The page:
Bamberger identifies with a guy like me. There are two distinct camps on the Tiger dynasty. I’m particularly fond of Woods and the era he led. Maybe because we’re of the same age. As the former Stanford standout was winning the 1997 Masters in epic style, I was in graduate school splitting my time on the El, Mario and Gino’s and the fairway mower of Cobbs Creek. Like everyone else, we witnessed a then lanky kid, take our father’s game to a whole new level. Aided by a fearless attitude, a mindset of a second place is the first loser mentality, and a more athletic approach than Gary Player had pioneered, Tiger Mania was born. I know this first-hand because the tee sheet was packed on both the upper and lower courses of Lansdowne Avenue. Everyone has their guy in this game, (mine is Hogan,) but Tiger’s greatness is undeniable. That summer of ’97, I didn’t feel Paul Azinger. I felt Tiger Woods.
Still there is thorough discussion in this latest release, of his character and social peculiarity. As a society, we sometimes confuse on field excellence with the desire for our game’s heroes to be just as great off the greens too. Rarely are these dynamics equal. Bamberger dives deep into this phenomenon with velocity and complete follow through. The author makes you think about some of the suspected issues of Tiger’s time and debate them. Allow me to tee:
In his 258-page book, the notion of so-called artificial health-aided supplements is addressed and right fully so. The performance enhancement era directly coincided with Tiger’s major reign. But the Tiger era served as a bridge of the shapers to the bomb and gauge practitioners we see today. Did his body change? Yes, as did Jordan’s, Kobe’s, and Roger’s. Google a side by side visual comparison of Duffy Waldorf and Brooks Kopeka and I think you will agree.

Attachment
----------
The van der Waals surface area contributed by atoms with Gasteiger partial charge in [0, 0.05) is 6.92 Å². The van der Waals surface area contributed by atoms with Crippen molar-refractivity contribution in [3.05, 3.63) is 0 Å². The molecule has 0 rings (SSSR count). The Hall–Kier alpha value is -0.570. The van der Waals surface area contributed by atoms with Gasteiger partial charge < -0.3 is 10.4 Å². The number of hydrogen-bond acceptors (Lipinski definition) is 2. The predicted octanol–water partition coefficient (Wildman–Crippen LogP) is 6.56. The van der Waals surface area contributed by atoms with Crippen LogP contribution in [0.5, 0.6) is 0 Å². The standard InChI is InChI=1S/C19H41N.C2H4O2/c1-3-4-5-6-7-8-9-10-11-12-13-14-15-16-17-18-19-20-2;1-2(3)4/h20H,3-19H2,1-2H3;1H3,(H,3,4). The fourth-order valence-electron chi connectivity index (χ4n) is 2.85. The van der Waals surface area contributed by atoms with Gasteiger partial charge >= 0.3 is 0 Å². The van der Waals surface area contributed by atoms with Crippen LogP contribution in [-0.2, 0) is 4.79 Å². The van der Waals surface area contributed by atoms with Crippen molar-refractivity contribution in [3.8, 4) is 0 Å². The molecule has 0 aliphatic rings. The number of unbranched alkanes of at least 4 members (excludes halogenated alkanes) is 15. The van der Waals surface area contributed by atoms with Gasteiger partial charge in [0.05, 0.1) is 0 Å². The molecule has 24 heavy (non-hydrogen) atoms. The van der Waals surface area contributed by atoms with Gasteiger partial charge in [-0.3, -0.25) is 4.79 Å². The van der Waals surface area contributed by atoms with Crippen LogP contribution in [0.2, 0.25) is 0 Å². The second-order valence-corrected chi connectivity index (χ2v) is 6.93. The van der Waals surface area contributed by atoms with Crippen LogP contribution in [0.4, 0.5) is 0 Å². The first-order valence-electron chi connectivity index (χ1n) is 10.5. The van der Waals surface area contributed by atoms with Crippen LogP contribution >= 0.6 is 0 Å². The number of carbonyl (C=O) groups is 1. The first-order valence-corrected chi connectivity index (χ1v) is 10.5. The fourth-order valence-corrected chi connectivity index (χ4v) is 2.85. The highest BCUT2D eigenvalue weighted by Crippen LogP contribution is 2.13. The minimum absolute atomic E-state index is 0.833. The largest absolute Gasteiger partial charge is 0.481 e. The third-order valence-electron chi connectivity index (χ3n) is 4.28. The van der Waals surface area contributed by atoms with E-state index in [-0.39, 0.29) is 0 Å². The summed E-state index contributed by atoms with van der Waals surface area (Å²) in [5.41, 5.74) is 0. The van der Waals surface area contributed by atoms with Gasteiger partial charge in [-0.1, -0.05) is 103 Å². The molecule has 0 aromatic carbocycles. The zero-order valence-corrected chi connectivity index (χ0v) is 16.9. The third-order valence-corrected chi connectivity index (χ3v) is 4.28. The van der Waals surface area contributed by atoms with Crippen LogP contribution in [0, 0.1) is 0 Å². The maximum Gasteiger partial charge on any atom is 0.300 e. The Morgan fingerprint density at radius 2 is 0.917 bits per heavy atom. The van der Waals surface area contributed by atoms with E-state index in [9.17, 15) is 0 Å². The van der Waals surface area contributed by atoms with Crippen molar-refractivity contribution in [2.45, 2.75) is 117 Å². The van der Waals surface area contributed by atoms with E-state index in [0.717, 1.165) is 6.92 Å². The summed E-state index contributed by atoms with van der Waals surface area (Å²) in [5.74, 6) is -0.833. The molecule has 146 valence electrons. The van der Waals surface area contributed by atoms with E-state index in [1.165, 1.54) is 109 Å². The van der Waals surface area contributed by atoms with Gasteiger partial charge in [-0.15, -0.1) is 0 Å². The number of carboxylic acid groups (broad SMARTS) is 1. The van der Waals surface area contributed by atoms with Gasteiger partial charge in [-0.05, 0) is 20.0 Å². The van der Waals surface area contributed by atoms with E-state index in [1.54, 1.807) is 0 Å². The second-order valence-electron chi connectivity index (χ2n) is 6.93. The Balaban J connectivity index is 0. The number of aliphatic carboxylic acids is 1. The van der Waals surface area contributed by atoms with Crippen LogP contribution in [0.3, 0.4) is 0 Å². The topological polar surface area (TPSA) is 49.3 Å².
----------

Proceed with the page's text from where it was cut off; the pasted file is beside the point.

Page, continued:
The rules and the sacredness of their standing in our game are also explored; Bamberger, a de facto writer custodian of the rules, illustrates this through a series of examples. The Masters incident involving a preferred drop, where Tiger admitted his approach was deemed against the rules and should have cost him a penalty. Regardless, the Masters has in fact a rule, when you miss the rule, during competition.
Bamberger’s cites the R&A and USGA rules as a summary of central principles and clarity:
Unfortunately, the rules are not as black and white as they appear in the rules book. Or as they’re executed by humans. If we are to play it as it lies, why can I lift and clean my ball on the green? It is argued that some of Tiger’s drops may have been generous, yet his playing partners over the years have never argued them. Are we left to believe they were complicit or under the Jedi spell of Tiger? The playing partners in the group are charged with protecting the field, not just their game (or Tiger’s). Alas, Bamberger adds a sense of humor throughout the book, including where he describes a Tiger hole out as a “newspaper 6,” (that got me a belly laugh, google that one too).
The rules of the game are a consistent set of contradictions (Yo Mike, if I am responsible for my score, how come I can’t post my score after playing alone?!), and in this study of Tiger, this theme continues. It is a story of redemption but if measured in swing changes, I would call this book the 7th Swing of Tiger Woods. And I think the Big Cat has a few more left.
There are a host of recent works on Tiger’s resurgence as a contender once again. Sampson’s Roaring Back, Seven Days in Augusta by Cannizzaro, and a host of articles de jour. But Bamberger brings the reader in like no other, makes you relive the moments in the heat of battle, and questions a series of choices on the life that is Tiger.
“The Second Life” is a welcome reprieve from the pandemic and our current state of affairs and a real and truthful journey. Bamberger makes you think about some of the issues raised, like all good books should, and urges the reader to debate about them with him personally at McNally’s over 3 beers. Count me in for that, put me down for a newspaper 3.
R. John Burnes serves on the history committee of the Philadelphia Cricket Club. He can be reached at email@example.com